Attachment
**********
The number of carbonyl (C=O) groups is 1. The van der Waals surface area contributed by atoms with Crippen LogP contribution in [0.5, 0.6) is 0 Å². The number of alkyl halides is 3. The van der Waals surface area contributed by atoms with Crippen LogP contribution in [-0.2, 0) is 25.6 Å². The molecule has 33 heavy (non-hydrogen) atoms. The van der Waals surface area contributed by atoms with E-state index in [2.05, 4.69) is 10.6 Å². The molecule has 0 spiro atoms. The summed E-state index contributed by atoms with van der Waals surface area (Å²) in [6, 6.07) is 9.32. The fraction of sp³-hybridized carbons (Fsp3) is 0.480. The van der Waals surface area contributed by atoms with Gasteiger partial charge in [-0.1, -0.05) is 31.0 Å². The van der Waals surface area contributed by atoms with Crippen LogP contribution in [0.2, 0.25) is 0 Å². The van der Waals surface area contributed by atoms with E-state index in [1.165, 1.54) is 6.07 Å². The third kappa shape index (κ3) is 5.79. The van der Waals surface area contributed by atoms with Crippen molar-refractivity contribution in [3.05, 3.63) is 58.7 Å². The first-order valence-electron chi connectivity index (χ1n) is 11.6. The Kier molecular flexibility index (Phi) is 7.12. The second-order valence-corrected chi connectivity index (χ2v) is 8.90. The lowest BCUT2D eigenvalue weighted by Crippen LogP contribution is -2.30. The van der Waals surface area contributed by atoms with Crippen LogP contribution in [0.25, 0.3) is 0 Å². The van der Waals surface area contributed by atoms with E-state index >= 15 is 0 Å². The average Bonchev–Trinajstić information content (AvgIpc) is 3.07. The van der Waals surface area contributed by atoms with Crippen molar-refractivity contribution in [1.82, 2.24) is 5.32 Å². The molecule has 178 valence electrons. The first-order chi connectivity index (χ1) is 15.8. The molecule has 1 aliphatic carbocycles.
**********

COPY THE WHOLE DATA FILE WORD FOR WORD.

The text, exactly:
The number of carbonyl (C=O) groups is 1. The van der Waals surface area contributed by atoms with Crippen LogP contribution in [0.5, 0.6) is 0 Å². The number of alkyl halides is 3. The van der Waals surface area contributed by atoms with Crippen LogP contribution in [-0.2, 0) is 25.6 Å². The molecule has 33 heavy (non-hydrogen) atoms. The van der Waals surface area contributed by atoms with E-state index in [2.05, 4.69) is 10.6 Å². The molecule has 0 spiro atoms. The summed E-state index contributed by atoms with van der Waals surface area (Å²) in [6, 6.07) is 9.32. The fraction of sp³-hybridized carbons (Fsp3) is 0.480. The van der Waals surface area contributed by atoms with Gasteiger partial charge in [-0.1, -0.05) is 31.0 Å². The van der Waals surface area contributed by atoms with Crippen LogP contribution in [0.2, 0.25) is 0 Å². The van der Waals surface area contributed by atoms with E-state index in [1.165, 1.54) is 6.07 Å². The third kappa shape index (κ3) is 5.79. The van der Waals surface area contributed by atoms with Crippen molar-refractivity contribution in [3.05, 3.63) is 58.7 Å². The first-order valence-electron chi connectivity index (χ1n) is 11.6. The Kier molecular flexibility index (Phi) is 7.12. The second-order valence-corrected chi connectivity index (χ2v) is 8.90. The lowest BCUT2D eigenvalue weighted by Crippen LogP contribution is -2.30. The van der Waals surface area contributed by atoms with Crippen LogP contribution in [0.25, 0.3) is 0 Å². The van der Waals surface area contributed by atoms with E-state index >= 15 is 0 Å². The average Bonchev–Trinajstić information content (AvgIpc) is 3.07. The van der Waals surface area contributed by atoms with Crippen molar-refractivity contribution in [1.82, 2.24) is 5.32 Å². The molecule has 178 valence electrons. The first-order chi connectivity index (χ1) is 15.8. The molecule has 1 aliphatic carbocycles.